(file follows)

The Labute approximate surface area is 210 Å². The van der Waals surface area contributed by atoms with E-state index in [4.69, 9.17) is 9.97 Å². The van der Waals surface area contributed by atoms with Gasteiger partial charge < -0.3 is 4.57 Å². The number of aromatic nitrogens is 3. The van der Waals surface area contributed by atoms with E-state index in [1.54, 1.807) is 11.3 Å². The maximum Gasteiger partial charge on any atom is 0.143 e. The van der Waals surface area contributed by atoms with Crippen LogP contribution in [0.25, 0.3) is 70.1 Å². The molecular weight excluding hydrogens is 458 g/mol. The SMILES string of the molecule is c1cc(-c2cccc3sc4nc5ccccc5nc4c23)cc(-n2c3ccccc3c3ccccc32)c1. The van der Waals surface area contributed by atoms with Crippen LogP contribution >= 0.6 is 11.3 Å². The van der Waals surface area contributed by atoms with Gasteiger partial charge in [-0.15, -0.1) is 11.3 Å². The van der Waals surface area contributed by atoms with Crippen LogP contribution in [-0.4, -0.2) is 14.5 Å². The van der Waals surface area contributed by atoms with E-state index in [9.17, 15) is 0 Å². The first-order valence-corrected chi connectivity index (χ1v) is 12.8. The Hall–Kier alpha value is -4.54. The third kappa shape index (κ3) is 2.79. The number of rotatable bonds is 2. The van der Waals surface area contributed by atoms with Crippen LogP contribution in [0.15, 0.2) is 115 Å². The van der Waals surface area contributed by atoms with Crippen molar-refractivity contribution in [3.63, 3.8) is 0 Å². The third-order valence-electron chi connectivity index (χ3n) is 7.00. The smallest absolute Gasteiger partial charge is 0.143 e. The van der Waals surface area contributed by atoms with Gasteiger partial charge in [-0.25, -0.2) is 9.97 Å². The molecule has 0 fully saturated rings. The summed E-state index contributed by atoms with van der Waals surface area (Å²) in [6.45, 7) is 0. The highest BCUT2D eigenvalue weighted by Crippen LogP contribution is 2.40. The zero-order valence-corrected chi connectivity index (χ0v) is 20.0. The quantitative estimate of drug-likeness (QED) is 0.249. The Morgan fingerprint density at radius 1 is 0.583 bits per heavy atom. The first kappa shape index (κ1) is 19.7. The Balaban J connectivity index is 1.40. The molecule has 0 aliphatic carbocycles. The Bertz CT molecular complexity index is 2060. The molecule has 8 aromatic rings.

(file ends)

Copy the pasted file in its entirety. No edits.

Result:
The Labute approximate surface area is 210 Å². The van der Waals surface area contributed by atoms with E-state index in [4.69, 9.17) is 9.97 Å². The van der Waals surface area contributed by atoms with Gasteiger partial charge < -0.3 is 4.57 Å². The number of aromatic nitrogens is 3. The van der Waals surface area contributed by atoms with E-state index in [1.54, 1.807) is 11.3 Å². The maximum Gasteiger partial charge on any atom is 0.143 e. The van der Waals surface area contributed by atoms with Crippen LogP contribution in [0.25, 0.3) is 70.1 Å². The molecular weight excluding hydrogens is 458 g/mol. The SMILES string of the molecule is c1cc(-c2cccc3sc4nc5ccccc5nc4c23)cc(-n2c3ccccc3c3ccccc32)c1. The van der Waals surface area contributed by atoms with Crippen LogP contribution >= 0.6 is 11.3 Å². The van der Waals surface area contributed by atoms with Gasteiger partial charge in [-0.15, -0.1) is 11.3 Å². The van der Waals surface area contributed by atoms with Crippen LogP contribution in [-0.4, -0.2) is 14.5 Å². The van der Waals surface area contributed by atoms with E-state index in [9.17, 15) is 0 Å². The first-order valence-corrected chi connectivity index (χ1v) is 12.8. The Hall–Kier alpha value is -4.54. The third kappa shape index (κ3) is 2.79. The number of rotatable bonds is 2. The van der Waals surface area contributed by atoms with Crippen LogP contribution in [0.15, 0.2) is 115 Å². The van der Waals surface area contributed by atoms with Crippen molar-refractivity contribution in [3.63, 3.8) is 0 Å². The third-order valence-electron chi connectivity index (χ3n) is 7.00. The smallest absolute Gasteiger partial charge is 0.143 e. The van der Waals surface area contributed by atoms with Gasteiger partial charge in [-0.25, -0.2) is 9.97 Å². The molecule has 0 fully saturated rings. The summed E-state index contributed by atoms with van der Waals surface area (Å²) in [6.45, 7) is 0. The highest BCUT2D eigenvalue weighted by Crippen LogP contribution is 2.40. The zero-order valence-corrected chi connectivity index (χ0v) is 20.0. The quantitative estimate of drug-likeness (QED) is 0.249. The Morgan fingerprint density at radius 1 is 0.583 bits per heavy atom. The first kappa shape index (κ1) is 19.7. The Balaban J connectivity index is 1.40. The molecule has 0 aliphatic carbocycles. The Bertz CT molecular complexity index is 2060. The molecule has 8 aromatic rings.